JavaScript is not awful to code in once you understand that any syntactical similarity to Java is entirely irrelevant.

I admit that it took me a while to understand this, which is why I wrote up a summary of what I learned in the hope of saving others a lot of bother.

-A.

Microsoft hails pointless Privacy Shield status for its cloud services

captain veg

reminds me of...

... ActiveX controls in Internet Explorer. To be accepted as "safe" your control had to implement an interface that permitted IE to ask "are you safe?" That's fox 'em.

-A.

Nvidia: Eight bits ought to be enough for anybody ... doing AI

captain veg

Re: My CPU is a neural net processor

I was a Z80 man myself, so I might be wrong, but I don't think that the 6502 could do multiplication in hardware. The Zilog part couldn't.

-A.

Double-negative tweet could be Microsoft Surface Phone hint

captain veg

Doesn't need to be magnetic.

It'll suck anyway.

-A.

The Rise, Fall and Return of TomTom

captain veg

Re: TomTom just gets driving more than Google or Apple

OK, it's a long time ago, but...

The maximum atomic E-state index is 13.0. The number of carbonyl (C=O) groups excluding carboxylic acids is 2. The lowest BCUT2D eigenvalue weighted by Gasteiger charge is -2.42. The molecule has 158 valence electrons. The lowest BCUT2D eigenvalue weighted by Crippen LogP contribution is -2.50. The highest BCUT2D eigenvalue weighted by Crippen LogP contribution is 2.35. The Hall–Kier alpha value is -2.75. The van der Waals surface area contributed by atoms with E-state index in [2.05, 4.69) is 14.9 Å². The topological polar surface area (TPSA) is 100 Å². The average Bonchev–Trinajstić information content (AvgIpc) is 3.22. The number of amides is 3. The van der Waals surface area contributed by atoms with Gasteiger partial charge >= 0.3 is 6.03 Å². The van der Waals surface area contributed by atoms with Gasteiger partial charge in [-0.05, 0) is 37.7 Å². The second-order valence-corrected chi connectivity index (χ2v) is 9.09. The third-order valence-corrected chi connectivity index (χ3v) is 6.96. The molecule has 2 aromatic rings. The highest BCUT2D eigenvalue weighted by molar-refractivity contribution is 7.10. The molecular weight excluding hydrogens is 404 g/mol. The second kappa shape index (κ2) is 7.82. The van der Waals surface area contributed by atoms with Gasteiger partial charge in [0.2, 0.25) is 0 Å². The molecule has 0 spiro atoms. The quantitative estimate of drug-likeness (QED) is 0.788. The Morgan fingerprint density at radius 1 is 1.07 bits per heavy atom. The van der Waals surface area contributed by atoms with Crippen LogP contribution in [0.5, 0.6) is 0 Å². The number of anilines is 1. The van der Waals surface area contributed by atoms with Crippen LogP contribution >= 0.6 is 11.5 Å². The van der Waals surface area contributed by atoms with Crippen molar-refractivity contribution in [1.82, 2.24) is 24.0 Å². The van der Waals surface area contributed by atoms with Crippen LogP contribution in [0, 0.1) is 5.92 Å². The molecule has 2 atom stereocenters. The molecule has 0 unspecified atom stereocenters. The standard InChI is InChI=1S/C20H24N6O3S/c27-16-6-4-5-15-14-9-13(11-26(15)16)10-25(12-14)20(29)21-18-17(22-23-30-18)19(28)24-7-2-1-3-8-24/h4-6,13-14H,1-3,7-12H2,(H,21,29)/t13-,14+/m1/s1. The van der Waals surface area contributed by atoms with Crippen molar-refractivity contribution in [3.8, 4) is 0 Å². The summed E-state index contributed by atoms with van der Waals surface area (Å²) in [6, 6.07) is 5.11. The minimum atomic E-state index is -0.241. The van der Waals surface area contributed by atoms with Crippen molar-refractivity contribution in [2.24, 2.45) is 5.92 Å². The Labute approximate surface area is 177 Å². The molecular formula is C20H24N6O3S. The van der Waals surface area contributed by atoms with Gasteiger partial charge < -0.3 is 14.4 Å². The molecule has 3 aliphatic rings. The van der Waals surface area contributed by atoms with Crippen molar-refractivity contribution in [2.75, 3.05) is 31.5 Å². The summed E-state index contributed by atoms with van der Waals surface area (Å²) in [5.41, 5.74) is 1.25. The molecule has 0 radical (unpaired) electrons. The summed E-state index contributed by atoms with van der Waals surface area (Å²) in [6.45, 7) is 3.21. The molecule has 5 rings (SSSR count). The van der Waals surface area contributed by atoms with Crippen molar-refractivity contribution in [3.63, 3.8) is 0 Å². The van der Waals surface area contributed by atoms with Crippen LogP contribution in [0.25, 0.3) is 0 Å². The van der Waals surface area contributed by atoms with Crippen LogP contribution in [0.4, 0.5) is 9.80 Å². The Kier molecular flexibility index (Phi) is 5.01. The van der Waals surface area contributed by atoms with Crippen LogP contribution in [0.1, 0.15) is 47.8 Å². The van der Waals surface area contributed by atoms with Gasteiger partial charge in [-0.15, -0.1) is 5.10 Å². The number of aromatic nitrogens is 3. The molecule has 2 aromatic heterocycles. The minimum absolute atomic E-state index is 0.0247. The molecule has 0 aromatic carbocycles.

I had Tom Tom maps on my Handspring Treo (PalmOS) and mostly loved it.

One day it gave me a route that took in the rue d'Alsace next to the Gare de l'Est in Paris. Fortunately I was on a bicycle, because that road incorporates a flight of stairs.

-A.

Nul points: PM May's post-Brexit EU immigration options

captain veg

Re: I smell a rat

There's plenty that doesn't add up here.

Doesn't matter how the people voted in the referendum. Doesn't matter what the opinion of the backbench bastards. What matters to the Conservative party is big finance and the NFU. One needs the single market, the other needs cheap labour and agricultural subsidies.

This should be fun.

-A.

captain veg

Re: Strange logic

> Have I missed something here?

Remittances.

-A.

Microsoft thought of the children and decided to ban some browsers